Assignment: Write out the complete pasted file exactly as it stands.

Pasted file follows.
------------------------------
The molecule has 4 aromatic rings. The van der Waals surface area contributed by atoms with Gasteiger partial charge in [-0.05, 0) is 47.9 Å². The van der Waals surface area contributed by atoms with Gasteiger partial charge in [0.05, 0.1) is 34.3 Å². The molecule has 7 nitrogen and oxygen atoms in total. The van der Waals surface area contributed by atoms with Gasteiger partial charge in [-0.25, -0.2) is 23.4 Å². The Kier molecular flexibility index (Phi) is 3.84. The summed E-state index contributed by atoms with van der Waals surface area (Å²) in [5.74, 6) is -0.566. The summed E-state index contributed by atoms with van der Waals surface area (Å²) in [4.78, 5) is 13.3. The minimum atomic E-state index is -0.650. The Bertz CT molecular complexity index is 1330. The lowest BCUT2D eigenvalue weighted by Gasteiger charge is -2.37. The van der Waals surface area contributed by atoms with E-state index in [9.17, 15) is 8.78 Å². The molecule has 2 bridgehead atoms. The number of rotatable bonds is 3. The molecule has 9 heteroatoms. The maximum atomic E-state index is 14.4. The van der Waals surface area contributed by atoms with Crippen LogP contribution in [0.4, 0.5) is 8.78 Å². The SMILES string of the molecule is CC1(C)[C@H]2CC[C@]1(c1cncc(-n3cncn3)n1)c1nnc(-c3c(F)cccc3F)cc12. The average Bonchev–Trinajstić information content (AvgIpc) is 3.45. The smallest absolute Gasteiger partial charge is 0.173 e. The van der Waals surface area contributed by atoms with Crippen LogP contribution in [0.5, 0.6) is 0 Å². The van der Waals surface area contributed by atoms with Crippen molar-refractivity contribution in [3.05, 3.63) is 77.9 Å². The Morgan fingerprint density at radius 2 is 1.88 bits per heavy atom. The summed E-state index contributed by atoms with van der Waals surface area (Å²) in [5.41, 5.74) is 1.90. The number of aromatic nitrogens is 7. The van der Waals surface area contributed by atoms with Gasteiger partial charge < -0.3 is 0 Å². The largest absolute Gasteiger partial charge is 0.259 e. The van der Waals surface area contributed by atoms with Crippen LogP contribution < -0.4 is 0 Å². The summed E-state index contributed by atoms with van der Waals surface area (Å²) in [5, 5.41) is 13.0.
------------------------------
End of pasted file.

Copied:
The molecule has 4 aromatic rings. The van der Waals surface area contributed by atoms with Gasteiger partial charge in [-0.05, 0) is 47.9 Å². The van der Waals surface area contributed by atoms with Gasteiger partial charge in [0.05, 0.1) is 34.3 Å². The molecule has 7 nitrogen and oxygen atoms in total. The van der Waals surface area contributed by atoms with Gasteiger partial charge in [-0.25, -0.2) is 23.4 Å². The Kier molecular flexibility index (Phi) is 3.84. The summed E-state index contributed by atoms with van der Waals surface area (Å²) in [5.74, 6) is -0.566. The summed E-state index contributed by atoms with van der Waals surface area (Å²) in [4.78, 5) is 13.3. The minimum atomic E-state index is -0.650. The Bertz CT molecular complexity index is 1330. The lowest BCUT2D eigenvalue weighted by Gasteiger charge is -2.37. The van der Waals surface area contributed by atoms with E-state index in [9.17, 15) is 8.78 Å². The molecule has 2 bridgehead atoms. The number of rotatable bonds is 3. The molecule has 9 heteroatoms. The maximum atomic E-state index is 14.4. The van der Waals surface area contributed by atoms with Crippen LogP contribution in [0.4, 0.5) is 8.78 Å². The SMILES string of the molecule is CC1(C)[C@H]2CC[C@]1(c1cncc(-n3cncn3)n1)c1nnc(-c3c(F)cccc3F)cc12. The average Bonchev–Trinajstić information content (AvgIpc) is 3.45. The smallest absolute Gasteiger partial charge is 0.173 e. The van der Waals surface area contributed by atoms with Crippen LogP contribution in [0.5, 0.6) is 0 Å². The van der Waals surface area contributed by atoms with Crippen molar-refractivity contribution in [3.05, 3.63) is 77.9 Å². The Morgan fingerprint density at radius 2 is 1.88 bits per heavy atom. The summed E-state index contributed by atoms with van der Waals surface area (Å²) in [5.41, 5.74) is 1.90. The number of aromatic nitrogens is 7. The van der Waals surface area contributed by atoms with Gasteiger partial charge < -0.3 is 0 Å². The largest absolute Gasteiger partial charge is 0.259 e. The van der Waals surface area contributed by atoms with Crippen LogP contribution < -0.4 is 0 Å². The summed E-state index contributed by atoms with van der Waals surface area (Å²) in [5, 5.41) is 13.0.